“This is ridiculous. It can’t possibly be right. How can I pay for something I haven’t got. How am I going to deal with this, I want to scream at them. This is so unfair!” 

However, by fighting the reality, we’re not able to focus on what we can do to change the situation. By ranting, judging and blaming, we waste physical and emotional energy and get nowhere. Instead, we can try to accept the situation: 

“OK, I have been charged, that doesn’t seem right, but I can contact customer support and send them an email explaining it and then carry on with what I am doing”.

Practicing radical acceptance can be accepting our partner for who they are right now. The reality is they might not ever change, in which case we need to decide if we’re willing to continue the relationship. 

If we’re going to remain in the relationship, we need to decide how much (if any) energy were going to put into asserting ourselves, versus accepting it and not trying to change it. 

Remember, all relationships are under added pressure at the moment so we may be even more aware of old habits and behaviours from our partners that didn’t necessarily bother us before.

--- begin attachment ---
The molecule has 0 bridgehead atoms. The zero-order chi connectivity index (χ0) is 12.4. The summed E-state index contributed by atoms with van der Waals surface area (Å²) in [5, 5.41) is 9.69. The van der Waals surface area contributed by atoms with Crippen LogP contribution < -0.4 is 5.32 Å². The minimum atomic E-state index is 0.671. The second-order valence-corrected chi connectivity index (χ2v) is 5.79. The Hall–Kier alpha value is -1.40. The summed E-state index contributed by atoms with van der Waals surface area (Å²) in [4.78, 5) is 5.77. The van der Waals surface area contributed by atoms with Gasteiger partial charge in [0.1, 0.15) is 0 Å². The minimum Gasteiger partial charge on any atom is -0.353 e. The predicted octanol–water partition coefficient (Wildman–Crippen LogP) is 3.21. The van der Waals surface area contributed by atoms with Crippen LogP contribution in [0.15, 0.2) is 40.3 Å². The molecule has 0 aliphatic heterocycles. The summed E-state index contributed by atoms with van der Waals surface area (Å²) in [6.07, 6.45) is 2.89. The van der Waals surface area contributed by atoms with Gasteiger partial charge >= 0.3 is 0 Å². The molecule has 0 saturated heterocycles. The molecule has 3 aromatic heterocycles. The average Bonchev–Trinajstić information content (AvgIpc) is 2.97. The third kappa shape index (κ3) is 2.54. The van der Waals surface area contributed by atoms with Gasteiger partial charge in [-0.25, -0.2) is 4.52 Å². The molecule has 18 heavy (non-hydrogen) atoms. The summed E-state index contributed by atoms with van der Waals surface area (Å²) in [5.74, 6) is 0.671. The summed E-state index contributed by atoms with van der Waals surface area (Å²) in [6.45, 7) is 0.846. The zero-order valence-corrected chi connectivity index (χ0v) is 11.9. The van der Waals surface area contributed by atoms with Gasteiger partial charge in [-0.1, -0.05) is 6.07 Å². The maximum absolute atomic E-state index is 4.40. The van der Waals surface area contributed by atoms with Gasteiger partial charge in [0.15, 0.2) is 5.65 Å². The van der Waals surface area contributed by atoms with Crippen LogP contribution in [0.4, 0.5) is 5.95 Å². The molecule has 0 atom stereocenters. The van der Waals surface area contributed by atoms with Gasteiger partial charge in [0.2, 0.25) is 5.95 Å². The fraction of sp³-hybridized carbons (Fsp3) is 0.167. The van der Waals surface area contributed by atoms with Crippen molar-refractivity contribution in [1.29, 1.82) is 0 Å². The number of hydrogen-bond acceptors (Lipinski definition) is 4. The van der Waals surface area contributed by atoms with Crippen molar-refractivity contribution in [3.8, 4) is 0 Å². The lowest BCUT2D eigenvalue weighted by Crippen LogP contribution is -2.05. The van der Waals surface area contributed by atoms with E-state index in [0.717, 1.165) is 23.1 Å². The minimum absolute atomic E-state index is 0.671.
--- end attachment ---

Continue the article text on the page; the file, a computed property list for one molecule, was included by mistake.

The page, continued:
We can also see radical acceptance as an alternative to forgiveness. Because, unlike forgiveness, radical acceptance has nothing to do with the other person. It’s about reducing our own pain. 

So, why accept reality? 

  • Rejecting reality does not change reality (this is something we are all struggling with in one way or another now). 
  • Changing reality requires first accepting reality. 
  • Stress and emotional pain cannot be avoided; it’s nature’s way of signalling that something is wrong. 
  • Rejecting reality turns short-term emotional pain into longer term suffering. 
  • Refusing to accept reality can keep you stuck in unhappiness, bitterness, anger, sadness, shame or other painful emotions. 
  • Acceptance may lead to sadness but deep calmness usually follows. 

Radical acceptance takes practice. Initially, it might feel strange and hard. But remember that radical acceptance is about acknowledging reality – not liking it or contesting it. 

Once you acknowledge what’s really happening, you can change it or start to heal. Radical acceptance has nothing to do with being passive or giving up. To the contrary, it’s about channelling your energy into moving on.